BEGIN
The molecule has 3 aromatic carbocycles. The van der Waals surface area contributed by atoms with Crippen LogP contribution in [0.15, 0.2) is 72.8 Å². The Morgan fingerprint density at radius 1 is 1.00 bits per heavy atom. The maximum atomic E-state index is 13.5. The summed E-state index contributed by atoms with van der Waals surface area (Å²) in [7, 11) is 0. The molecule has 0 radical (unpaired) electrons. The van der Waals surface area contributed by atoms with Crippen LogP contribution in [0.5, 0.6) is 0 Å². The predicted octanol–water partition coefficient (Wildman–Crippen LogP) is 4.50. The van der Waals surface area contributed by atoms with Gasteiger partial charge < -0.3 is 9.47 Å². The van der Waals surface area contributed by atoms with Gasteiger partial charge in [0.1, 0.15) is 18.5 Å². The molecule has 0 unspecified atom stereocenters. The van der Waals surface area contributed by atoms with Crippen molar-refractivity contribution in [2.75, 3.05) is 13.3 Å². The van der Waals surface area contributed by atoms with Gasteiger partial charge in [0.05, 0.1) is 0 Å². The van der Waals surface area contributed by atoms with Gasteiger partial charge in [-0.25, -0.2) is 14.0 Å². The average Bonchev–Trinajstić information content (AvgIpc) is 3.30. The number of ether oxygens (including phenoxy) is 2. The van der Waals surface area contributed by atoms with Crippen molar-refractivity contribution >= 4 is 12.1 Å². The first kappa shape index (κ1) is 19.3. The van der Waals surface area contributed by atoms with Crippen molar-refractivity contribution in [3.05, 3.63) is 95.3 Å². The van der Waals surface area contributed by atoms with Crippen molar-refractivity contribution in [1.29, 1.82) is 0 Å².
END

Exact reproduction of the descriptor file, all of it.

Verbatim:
The molecule has 3 aromatic carbocycles. The van der Waals surface area contributed by atoms with Crippen LogP contribution in [0.15, 0.2) is 72.8 Å². The Morgan fingerprint density at radius 1 is 1.00 bits per heavy atom. The maximum atomic E-state index is 13.5. The summed E-state index contributed by atoms with van der Waals surface area (Å²) in [7, 11) is 0. The molecule has 0 radical (unpaired) electrons. The van der Waals surface area contributed by atoms with Crippen LogP contribution in [0.5, 0.6) is 0 Å². The predicted octanol–water partition coefficient (Wildman–Crippen LogP) is 4.50. The van der Waals surface area contributed by atoms with Gasteiger partial charge < -0.3 is 9.47 Å². The van der Waals surface area contributed by atoms with Gasteiger partial charge in [0.1, 0.15) is 18.5 Å². The molecule has 0 unspecified atom stereocenters. The van der Waals surface area contributed by atoms with Crippen molar-refractivity contribution in [2.75, 3.05) is 13.3 Å². The van der Waals surface area contributed by atoms with Gasteiger partial charge in [0.05, 0.1) is 0 Å². The van der Waals surface area contributed by atoms with Gasteiger partial charge in [-0.25, -0.2) is 14.0 Å². The average Bonchev–Trinajstić information content (AvgIpc) is 3.30. The number of ether oxygens (including phenoxy) is 2. The van der Waals surface area contributed by atoms with Crippen molar-refractivity contribution >= 4 is 12.1 Å². The first kappa shape index (κ1) is 19.3. The van der Waals surface area contributed by atoms with Crippen molar-refractivity contribution in [3.05, 3.63) is 95.3 Å². The van der Waals surface area contributed by atoms with Crippen molar-refractivity contribution in [1.29, 1.82) is 0 Å².